I realize that these tests may sound drastic, but I also believe that couples who are willing to implement this kind of accountability are commit to a marriage with no secrets are the couples with the best chance of creating a thriving, lifelong marriage.

For more ways to build a rock-solid relationship, check out our newest book, Marriage Minute: Quick & Simple Ways to Build a Divorce-Proof Relationship” which is now also available on iTunes as an ebook download for iPhones, iPads and all Apple devices by clicking here.

For daily encouragement, please connect with me on Facebook by clicking here.

4 ways to improve a lonely marriage

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Shutterstock.com

Recently, my amazing wife Ashley recently wrote an insightful post on The Big Lie that leads to a Lonely Marriage” and it stirred up a lot of conversations. Through those conversations, we’re learning that many individuals feel “alone” in their marriage.

There are different degrees of loneliness in marriage, and we’ve heard statements like this:

“My husband just doesn’t understand me.”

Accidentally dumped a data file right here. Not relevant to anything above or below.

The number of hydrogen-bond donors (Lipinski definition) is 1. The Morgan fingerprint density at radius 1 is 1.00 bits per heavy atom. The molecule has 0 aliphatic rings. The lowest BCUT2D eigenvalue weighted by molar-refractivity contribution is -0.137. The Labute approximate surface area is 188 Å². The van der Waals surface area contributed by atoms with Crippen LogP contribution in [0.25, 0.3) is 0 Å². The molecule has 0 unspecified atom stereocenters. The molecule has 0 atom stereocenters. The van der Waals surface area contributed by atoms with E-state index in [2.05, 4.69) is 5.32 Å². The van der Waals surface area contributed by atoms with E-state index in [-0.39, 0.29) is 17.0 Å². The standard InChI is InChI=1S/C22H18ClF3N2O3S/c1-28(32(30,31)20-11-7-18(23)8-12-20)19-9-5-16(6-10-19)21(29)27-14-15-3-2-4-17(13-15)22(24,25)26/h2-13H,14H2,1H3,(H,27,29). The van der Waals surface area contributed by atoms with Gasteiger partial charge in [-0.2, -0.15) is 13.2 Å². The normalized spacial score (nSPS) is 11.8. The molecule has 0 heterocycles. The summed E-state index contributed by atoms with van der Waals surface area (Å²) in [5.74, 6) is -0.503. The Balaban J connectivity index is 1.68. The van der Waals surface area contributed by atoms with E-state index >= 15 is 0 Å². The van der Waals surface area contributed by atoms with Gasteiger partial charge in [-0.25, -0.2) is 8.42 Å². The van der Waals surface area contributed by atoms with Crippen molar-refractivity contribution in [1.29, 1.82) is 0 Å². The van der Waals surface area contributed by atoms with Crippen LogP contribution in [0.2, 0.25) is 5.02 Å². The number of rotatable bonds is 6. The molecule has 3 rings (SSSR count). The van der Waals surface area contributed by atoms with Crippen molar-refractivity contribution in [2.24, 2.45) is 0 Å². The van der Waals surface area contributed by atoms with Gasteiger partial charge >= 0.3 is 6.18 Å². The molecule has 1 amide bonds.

“I’m the only one who seems to care about this marriage.”

“My wife doesn’t seem to care about my needs.”

“We’re just going through the motions. I don’t know how to break out of this frustrating cycle.”

“It’s like we’re not even married. We’re just two roommates sharing the same house.”

“I want things to be better, but he/she doesn’t seem to want to change anything.”

“I’m doing all I can, but I feel like I’m fighting alone. I feel alone in this marriage.”

Do any of those statements resonate with you? There are few things in life more discouraging than feeling disregarded, disrespected or abandoned by a spouse. If you find yourself in a “Lonely Marriage,” don’t lose hope.

There are ways you can fight for your marriage even when it feels like you’re fighting alone.

If you’re feeling alone in your marriage, you can do everything in your power to bring improvements to the relationship by:

1. Give love based on permanent commitments, not temporary feelings.

One of the most difficult (and most important) aspects of marriage is to love your spouse even when he/she is being unlovable. This is really the essence of love. It means giving the best of ourselves even when it’s not being immediately reciprocated. This is what God has done for us. It’s selfless, and it’s difficult, but it’s also powerful.